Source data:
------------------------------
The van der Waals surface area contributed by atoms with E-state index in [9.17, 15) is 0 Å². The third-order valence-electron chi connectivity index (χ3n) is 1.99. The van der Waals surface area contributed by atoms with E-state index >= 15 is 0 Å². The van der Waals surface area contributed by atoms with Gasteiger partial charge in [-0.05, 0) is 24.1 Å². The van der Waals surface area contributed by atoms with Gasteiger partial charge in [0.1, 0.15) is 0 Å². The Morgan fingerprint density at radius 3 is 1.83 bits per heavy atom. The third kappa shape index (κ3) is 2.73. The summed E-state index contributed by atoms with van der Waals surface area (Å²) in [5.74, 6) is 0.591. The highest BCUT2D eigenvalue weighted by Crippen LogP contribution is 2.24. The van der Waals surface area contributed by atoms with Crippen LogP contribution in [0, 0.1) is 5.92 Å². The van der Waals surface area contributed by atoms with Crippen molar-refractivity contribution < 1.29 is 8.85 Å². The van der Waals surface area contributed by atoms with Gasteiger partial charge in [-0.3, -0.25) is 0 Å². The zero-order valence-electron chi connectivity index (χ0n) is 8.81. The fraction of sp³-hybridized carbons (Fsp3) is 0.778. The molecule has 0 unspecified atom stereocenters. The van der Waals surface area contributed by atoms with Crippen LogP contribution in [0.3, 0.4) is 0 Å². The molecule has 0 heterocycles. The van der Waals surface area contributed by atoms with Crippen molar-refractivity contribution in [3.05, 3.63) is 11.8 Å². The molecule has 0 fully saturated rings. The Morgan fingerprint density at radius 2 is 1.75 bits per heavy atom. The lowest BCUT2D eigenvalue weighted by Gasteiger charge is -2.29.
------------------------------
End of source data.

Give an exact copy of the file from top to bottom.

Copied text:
The van der Waals surface area contributed by atoms with E-state index in [9.17, 15) is 0 Å². The third-order valence-electron chi connectivity index (χ3n) is 1.99. The van der Waals surface area contributed by atoms with E-state index >= 15 is 0 Å². The van der Waals surface area contributed by atoms with Gasteiger partial charge in [-0.05, 0) is 24.1 Å². The van der Waals surface area contributed by atoms with Gasteiger partial charge in [0.1, 0.15) is 0 Å². The Morgan fingerprint density at radius 3 is 1.83 bits per heavy atom. The third kappa shape index (κ3) is 2.73. The summed E-state index contributed by atoms with van der Waals surface area (Å²) in [5.74, 6) is 0.591. The highest BCUT2D eigenvalue weighted by Crippen LogP contribution is 2.24. The van der Waals surface area contributed by atoms with Crippen LogP contribution in [0, 0.1) is 5.92 Å². The van der Waals surface area contributed by atoms with Crippen molar-refractivity contribution < 1.29 is 8.85 Å². The van der Waals surface area contributed by atoms with Gasteiger partial charge in [-0.3, -0.25) is 0 Å². The zero-order valence-electron chi connectivity index (χ0n) is 8.81. The fraction of sp³-hybridized carbons (Fsp3) is 0.778. The molecule has 0 unspecified atom stereocenters. The van der Waals surface area contributed by atoms with Crippen LogP contribution in [0.3, 0.4) is 0 Å². The molecule has 0 heterocycles. The van der Waals surface area contributed by atoms with Crippen molar-refractivity contribution in [3.05, 3.63) is 11.8 Å². The molecule has 0 fully saturated rings. The Morgan fingerprint density at radius 2 is 1.75 bits per heavy atom. The lowest BCUT2D eigenvalue weighted by Gasteiger charge is -2.29.